Living in Community

“If one falls down, his friend can help him up. But pity the man who falls and has no one to help him up!” (Ecclesiastes 4:10)

When I left home on Friday morning the grass needed cutting; when I returned home that night it was cut. It’s my job to cut the grass … unless Elaine does it. But Elaine didn’t do it this time; Angie did. Angie is our neighbor (also our daughter) she borrowed our lawnmower to cut her grass; on the way home (or on the way back) she cut ours. That was nice.

I started up the Suburban a few weeks back and it sputtered and shook and a warning light came on. I’m afraid of warning lights – I know they’re trying to tell me something, but I’m not sure what it is they’re saying. Wes knows all about warning lights; he’s a mechanical savant. I took the car to Wes; he connected a computer to something under the dash, told me I had an injector problem, looked under the hood, found a wire that had been chewed in half (squirrels), patched it together and presto – no sputter, no shake, no light.

While I was there I told Wes’s wife Sherry (also our daughter) and their two boys that I’d be back on Saturday to till their garden. Wes knows a lot about cars, but not much about gardens, and I’m the guy with the tiller.

Billy came up yesterday (no relation, just a neighbor). Stripey bugs were eating his potato plants. I told Billy that they were Colorado Potato Beetles and how to get rid of them. This is his first year growing potatoes; he just needed a little advice. Billy keeps an eye on the neighborhood while we’re gone, and he’s not shy about inquiring into the business of a stranger cruising through.

Things like that happen around here. We look out for one another. It’s not a formal system – more of a natural outcome of relationship. Some of us are family, but some of us aren’t. We don’t call it anything, but if we did, we’d call it community.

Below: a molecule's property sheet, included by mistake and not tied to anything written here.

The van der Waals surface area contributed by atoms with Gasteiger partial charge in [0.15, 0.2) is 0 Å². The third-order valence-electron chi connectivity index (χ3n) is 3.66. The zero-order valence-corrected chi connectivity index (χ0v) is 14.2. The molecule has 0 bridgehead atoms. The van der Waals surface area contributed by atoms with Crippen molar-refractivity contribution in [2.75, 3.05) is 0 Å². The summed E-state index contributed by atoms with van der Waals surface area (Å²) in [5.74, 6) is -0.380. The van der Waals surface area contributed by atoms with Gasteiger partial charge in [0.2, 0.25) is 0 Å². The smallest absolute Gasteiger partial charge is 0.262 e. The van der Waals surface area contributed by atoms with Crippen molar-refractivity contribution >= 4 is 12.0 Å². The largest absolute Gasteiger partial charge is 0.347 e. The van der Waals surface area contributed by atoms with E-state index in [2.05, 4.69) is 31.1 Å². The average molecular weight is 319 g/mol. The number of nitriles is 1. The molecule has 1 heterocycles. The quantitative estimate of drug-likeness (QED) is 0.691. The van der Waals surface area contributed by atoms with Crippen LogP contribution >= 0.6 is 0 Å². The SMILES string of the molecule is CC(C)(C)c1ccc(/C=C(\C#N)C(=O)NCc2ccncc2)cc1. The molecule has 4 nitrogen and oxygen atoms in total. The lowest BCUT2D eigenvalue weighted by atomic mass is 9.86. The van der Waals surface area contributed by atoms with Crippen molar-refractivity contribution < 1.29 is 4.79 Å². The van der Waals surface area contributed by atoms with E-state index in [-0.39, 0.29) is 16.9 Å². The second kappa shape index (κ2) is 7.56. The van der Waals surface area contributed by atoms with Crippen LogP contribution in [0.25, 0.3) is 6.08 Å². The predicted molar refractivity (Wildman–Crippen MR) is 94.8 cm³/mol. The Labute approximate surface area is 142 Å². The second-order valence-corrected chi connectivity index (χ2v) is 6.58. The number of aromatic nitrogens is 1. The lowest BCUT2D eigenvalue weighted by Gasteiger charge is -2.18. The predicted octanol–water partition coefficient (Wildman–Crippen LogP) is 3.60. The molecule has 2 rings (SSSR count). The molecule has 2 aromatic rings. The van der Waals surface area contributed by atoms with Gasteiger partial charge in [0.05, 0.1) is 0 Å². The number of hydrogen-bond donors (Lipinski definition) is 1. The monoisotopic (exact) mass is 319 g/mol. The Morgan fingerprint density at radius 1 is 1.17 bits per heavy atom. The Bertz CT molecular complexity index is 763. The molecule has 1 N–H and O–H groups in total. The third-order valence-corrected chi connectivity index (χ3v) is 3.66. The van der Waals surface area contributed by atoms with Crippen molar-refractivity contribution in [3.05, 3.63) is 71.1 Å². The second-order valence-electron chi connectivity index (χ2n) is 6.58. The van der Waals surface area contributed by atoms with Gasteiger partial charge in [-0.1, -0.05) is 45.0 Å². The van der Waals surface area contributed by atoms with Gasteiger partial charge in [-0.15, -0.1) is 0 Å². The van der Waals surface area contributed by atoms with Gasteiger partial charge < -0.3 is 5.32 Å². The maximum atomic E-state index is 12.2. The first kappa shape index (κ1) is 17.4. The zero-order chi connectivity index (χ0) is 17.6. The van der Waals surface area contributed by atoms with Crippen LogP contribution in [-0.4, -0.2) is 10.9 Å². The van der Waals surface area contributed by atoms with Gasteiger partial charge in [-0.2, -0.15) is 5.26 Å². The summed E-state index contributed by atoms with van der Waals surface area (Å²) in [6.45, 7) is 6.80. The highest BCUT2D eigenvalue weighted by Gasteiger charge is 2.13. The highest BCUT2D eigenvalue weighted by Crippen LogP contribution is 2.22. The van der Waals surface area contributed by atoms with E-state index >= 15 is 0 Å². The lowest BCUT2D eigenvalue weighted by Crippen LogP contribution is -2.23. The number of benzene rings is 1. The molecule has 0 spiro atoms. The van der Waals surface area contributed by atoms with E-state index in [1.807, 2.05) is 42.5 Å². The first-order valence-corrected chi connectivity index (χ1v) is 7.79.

There was another word for it among believers in the early church – it was ‘fellowship’. Well, it wasn’t ‘fellowship’; that’s an English word. They called it ‘koinonia’; we call ‘koinonia’ ‘fellowship’.

But ‘fellowship’ in our affluent American Christianity has been watered down. It’s more reminiscent of doughnuts and coffee before church than it is of the true meaning of ‘koinonia’ – ‘sharing of life through relationship’.

I’m guessing that the watering down of koinonia came from our lack of desire to really share our lives with others, and it came from our lack of need. We are, without a doubt, the most affluent society in the history of man. And with that affluence comes a sense of independence, privacy and insulation. We don’t need to ‘share our life through relationship.’ We’re fine on our own. If the grass needs cutting, hire a landscaper. Send the car to the mechanic – better yet, buy a new one. And why bother with a garden anyway? Shop at Whole Foods and spend your Saturdays on the golf course or at the mall.